Odd Nerdrum Summoned to Prison - NYC Exhibition Attendance Cancelled
Couple of days ago, the world was quite shocked with news that a court in Norway ruled that a mass killer, Anders Breivik, a man who killed 69 young people on the Norwegian island of Utøya, is subjugated to the human rights violation – the Norwegian state behaves “inhuman, and humiliated him”. By many people, this news was perceived as a paradox of the system based on the rule of law. On the other hand, the Norwegian judicial system does not appear to be so generous. Famous Norwegian artist Odd Nerdrum is in prison as well. Convicted for serious tax evasion crime, Nerdrum was sentenced to 1 year in prison in June 2014, after the case had been appealed twice. On April 18, Odd Nerdrum was summoned to prison. His plea to serve at home, because of health issues, which include turrets, was rejected. That is why the artist won’t be able to attend his solo exhibition at New York-based Booth Gallery.
Odd Nerdrum Summoned in Prison
The whole legal process against Odd Nerdrum began several years ago. In August 2011, the artist was sentenced to two years in prison for tax fraud of $2.6 million of income (sentenced by the district court). However, this sentence was quickly appealed by his lawyer. In June 2012, the court of appeals increased this sentence to 2 years and 10 months. In 2013, the case was even appealed before the Supreme Court, but the final judgment came by the appeals court, where the decision was to be final: one year prison and 8 months house arrest. During the time in prison, the artist won’t be able to paint, since it’s perceived as commercial activity, which is forbidden. Newspaper Dagens Næringsliv (DN) reported that Nerdrum, now age 71, delivered an application for pardon to the government a few months ago but still hasn’t received an answer (finally, it was relieved that the application was rejected). The Classical Academy of Fine Arts from Groningen, the Netherlands, has sent a letter to the Norwegian Prime Minister, Justice Minister and Culture Minister. In the letter, the visual artists and instructors associated with the Classical Academy of Fine Arts suggest that the imprisonment of Odd Nerdrum would be a cultural scandal, and that Norway should treat the artist with respect and dignity.
Nerdrum to Miss Exhibition Opening in New York City
The exhibition of Odd Nerdrum titled Crime & Refuge will be opened on April 30, 2016 at Booth Gallery in New York. The sixteen paintings have never been exhibited before in America, and many of the paintings account for Nerdrum’s newest work will make their debut at Booth Gallery (the artist once described himself as a kitsch artist). The exhibition shares its name with Nerdrum’s 455-paged monograph, published in 2013, and is without a doubt a telling choice. This show is the artist’s first solo exhibition of works in the United States in five years. Up until few days ago, it was believed Nerdrum would attend the opening. However, the Gallery received a notification from the artist’s son that Nerdrum could go to prison at any time, and therefore he is not able to be present during the opening of the exhibition.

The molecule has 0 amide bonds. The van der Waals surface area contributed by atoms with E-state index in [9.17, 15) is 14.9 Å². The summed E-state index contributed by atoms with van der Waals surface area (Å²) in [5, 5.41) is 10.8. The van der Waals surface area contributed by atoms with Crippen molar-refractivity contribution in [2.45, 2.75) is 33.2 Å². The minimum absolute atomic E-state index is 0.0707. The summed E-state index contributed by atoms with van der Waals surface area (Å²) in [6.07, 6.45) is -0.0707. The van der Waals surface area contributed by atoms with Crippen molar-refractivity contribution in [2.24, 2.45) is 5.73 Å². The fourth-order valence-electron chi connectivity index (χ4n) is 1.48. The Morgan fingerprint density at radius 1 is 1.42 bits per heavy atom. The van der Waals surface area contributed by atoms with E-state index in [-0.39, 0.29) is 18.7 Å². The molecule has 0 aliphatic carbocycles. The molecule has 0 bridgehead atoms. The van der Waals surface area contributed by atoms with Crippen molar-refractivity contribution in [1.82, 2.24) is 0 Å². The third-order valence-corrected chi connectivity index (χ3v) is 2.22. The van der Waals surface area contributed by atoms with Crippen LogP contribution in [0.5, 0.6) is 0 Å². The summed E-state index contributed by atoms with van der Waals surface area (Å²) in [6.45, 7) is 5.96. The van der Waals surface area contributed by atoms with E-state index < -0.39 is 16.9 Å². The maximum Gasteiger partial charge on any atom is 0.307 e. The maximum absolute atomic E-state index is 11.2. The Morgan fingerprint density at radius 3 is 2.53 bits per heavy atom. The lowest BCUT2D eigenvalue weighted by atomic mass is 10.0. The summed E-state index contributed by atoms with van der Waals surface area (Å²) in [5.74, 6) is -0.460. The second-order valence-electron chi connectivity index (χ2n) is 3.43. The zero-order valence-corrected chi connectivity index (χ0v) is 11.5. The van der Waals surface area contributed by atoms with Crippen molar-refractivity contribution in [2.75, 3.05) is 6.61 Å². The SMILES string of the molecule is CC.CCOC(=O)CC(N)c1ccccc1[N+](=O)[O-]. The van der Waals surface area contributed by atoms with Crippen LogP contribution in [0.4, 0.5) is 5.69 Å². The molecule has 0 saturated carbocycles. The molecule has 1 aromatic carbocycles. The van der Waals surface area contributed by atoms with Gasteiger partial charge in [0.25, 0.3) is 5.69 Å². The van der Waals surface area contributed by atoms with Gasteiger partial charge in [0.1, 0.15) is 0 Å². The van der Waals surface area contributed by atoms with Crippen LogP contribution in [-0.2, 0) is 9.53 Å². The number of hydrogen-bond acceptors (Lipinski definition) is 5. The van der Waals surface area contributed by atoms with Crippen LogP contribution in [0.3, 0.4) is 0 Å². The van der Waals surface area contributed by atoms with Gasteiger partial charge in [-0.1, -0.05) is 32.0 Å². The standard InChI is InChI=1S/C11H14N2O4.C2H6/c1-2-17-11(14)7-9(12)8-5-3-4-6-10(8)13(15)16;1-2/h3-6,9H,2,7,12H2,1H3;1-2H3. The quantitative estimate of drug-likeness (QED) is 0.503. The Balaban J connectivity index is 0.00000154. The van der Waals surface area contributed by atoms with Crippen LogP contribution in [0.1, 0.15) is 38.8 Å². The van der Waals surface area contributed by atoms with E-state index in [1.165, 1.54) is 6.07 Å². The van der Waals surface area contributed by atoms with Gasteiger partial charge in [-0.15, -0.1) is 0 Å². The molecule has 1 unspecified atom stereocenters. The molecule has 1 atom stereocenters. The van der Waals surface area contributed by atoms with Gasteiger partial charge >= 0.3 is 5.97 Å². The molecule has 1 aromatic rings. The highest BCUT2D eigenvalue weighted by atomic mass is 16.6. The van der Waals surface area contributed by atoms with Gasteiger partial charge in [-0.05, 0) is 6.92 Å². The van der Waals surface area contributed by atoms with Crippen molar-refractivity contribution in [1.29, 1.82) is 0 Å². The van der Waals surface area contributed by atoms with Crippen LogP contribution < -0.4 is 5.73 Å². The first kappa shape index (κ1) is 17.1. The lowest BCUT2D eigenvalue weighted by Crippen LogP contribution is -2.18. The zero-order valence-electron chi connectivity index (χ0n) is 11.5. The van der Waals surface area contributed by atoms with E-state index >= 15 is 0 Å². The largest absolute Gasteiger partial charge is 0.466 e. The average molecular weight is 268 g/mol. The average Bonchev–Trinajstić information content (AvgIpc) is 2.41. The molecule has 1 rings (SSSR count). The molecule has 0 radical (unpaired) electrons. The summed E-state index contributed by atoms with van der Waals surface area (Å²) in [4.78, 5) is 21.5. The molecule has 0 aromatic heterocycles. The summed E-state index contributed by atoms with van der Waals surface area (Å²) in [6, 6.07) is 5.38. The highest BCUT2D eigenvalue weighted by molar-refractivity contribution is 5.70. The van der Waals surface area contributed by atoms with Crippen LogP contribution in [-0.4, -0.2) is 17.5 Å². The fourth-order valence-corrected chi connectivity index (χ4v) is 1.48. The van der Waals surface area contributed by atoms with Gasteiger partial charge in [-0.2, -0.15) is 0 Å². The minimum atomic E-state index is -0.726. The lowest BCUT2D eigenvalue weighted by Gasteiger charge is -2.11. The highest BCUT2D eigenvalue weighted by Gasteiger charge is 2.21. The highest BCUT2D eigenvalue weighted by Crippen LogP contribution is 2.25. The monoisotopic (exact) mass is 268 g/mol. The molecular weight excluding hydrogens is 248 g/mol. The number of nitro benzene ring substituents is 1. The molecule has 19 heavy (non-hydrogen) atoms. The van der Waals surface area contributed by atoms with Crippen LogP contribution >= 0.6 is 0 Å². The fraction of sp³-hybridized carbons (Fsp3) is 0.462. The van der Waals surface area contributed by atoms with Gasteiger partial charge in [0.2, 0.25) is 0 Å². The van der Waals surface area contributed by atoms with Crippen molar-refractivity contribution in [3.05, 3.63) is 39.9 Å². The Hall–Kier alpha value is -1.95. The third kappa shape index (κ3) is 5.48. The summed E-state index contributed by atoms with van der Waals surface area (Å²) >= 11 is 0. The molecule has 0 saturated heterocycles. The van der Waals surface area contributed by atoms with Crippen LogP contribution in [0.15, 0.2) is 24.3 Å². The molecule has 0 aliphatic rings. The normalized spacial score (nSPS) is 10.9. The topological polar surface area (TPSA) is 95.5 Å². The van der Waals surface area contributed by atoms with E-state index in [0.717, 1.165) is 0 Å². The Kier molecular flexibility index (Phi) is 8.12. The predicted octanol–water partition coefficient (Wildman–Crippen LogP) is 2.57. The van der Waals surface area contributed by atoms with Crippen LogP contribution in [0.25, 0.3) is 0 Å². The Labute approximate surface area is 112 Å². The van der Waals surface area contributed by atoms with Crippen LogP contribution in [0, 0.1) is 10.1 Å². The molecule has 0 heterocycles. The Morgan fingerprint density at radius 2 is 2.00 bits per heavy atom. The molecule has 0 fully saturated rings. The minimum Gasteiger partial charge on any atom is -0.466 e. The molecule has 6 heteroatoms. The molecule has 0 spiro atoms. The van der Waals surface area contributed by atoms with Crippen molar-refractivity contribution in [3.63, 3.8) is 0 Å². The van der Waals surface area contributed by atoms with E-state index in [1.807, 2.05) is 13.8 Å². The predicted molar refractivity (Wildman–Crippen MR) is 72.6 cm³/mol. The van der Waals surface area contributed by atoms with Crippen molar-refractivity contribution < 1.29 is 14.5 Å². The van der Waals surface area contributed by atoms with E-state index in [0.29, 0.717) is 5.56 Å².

Odd Nerdrum’s Exhibition at Booth Gallery
Odd Nerdrum Remarks from the Court
Here we present a part of the closing word by Odd Nerdrum in the criminal case against him: …And this is in many ways the ending point – all the other things they have done against me are not very dangerous, so they had to find something, and I always say that; If one has not murdered, nor raped a child, then one finds something else for which to punish a person, and then they always turn to taxes. Now I am not talking about the details in this tax case, but generally speaking – they go to taxes, and this one can also be seen in foreign countries when they don’t like people – they turn to that, because then they can keep on with them, make them suffer for quite a long time. …it is fifty years of lacking credibility which has resulted in me ending up in this situation. Yes, here there are numbers that do not match. It is generally seen as a terrible situation that I have been living in for so many years and therefore I think that it is terrible if I should end my days… I am now seventy years old… to end my days in prison without the chance to get anything done anymore. Not to work with what I should have been doing, but put me in prison because I was so damn honest with the customers…
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Kitsch is Odd Nerdrum’s luxuriously produced apologia for the enduring relevance of the old master style. Containing writings and interviews by and with Nerdrum alongside hefty plate sections of both Nerdrum’s own paintings and those by painters he sees as exemplars of a certain kind of figurative art, it is a bold attack on the foundations of modernism. In Nerdrum’s view, what we call “kitsch” art is a consequence of modernism’s “make it new” ethic. For Nerdrum, this insistence on novelty has permeated the thinking of institutions, critics, artists and the public, and has effectively suppressed what Nerdrum most values in a work of art: sentimentality, passion, pathos and the self-evident skill and emotion of sheer craft.
Featured Image: Odd Nerdrum (via dagbladet.no). All Images used for illustrative purposes only.